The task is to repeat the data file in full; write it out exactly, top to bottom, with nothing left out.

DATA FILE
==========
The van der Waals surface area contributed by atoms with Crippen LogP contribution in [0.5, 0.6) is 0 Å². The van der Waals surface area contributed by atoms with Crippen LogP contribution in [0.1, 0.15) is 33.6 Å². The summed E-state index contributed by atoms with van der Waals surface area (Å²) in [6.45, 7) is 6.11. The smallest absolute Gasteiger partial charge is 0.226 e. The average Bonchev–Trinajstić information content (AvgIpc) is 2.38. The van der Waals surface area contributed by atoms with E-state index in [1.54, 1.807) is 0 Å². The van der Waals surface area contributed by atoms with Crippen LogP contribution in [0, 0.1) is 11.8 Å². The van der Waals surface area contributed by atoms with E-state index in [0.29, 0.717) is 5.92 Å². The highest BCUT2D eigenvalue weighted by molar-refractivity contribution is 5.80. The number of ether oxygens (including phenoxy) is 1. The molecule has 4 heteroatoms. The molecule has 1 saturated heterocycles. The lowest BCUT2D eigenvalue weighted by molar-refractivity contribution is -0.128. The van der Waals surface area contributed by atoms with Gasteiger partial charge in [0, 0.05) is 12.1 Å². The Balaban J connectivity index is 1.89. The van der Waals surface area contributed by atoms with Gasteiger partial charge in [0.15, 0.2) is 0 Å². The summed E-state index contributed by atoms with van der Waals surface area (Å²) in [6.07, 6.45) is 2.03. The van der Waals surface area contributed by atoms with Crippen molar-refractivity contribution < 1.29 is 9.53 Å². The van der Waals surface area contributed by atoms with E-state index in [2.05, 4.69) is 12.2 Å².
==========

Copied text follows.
The van der Waals surface area contributed by atoms with Crippen LogP contribution in [0.5, 0.6) is 0 Å². The van der Waals surface area contributed by atoms with Crippen LogP contribution in [0.1, 0.15) is 33.6 Å². The summed E-state index contributed by atoms with van der Waals surface area (Å²) in [6.45, 7) is 6.11. The smallest absolute Gasteiger partial charge is 0.226 e. The average Bonchev–Trinajstić information content (AvgIpc) is 2.38. The van der Waals surface area contributed by atoms with E-state index in [1.54, 1.807) is 0 Å². The van der Waals surface area contributed by atoms with Crippen LogP contribution in [0, 0.1) is 11.8 Å². The van der Waals surface area contributed by atoms with E-state index in [0.29, 0.717) is 5.92 Å². The highest BCUT2D eigenvalue weighted by molar-refractivity contribution is 5.80. The number of ether oxygens (including phenoxy) is 1. The molecule has 4 heteroatoms. The molecule has 1 saturated heterocycles. The lowest BCUT2D eigenvalue weighted by molar-refractivity contribution is -0.128. The van der Waals surface area contributed by atoms with Gasteiger partial charge in [0, 0.05) is 12.1 Å². The Balaban J connectivity index is 1.89. The van der Waals surface area contributed by atoms with Gasteiger partial charge in [0.15, 0.2) is 0 Å². The summed E-state index contributed by atoms with van der Waals surface area (Å²) in [6.07, 6.45) is 2.03. The van der Waals surface area contributed by atoms with Crippen molar-refractivity contribution < 1.29 is 9.53 Å². The van der Waals surface area contributed by atoms with E-state index in [2.05, 4.69) is 12.2 Å².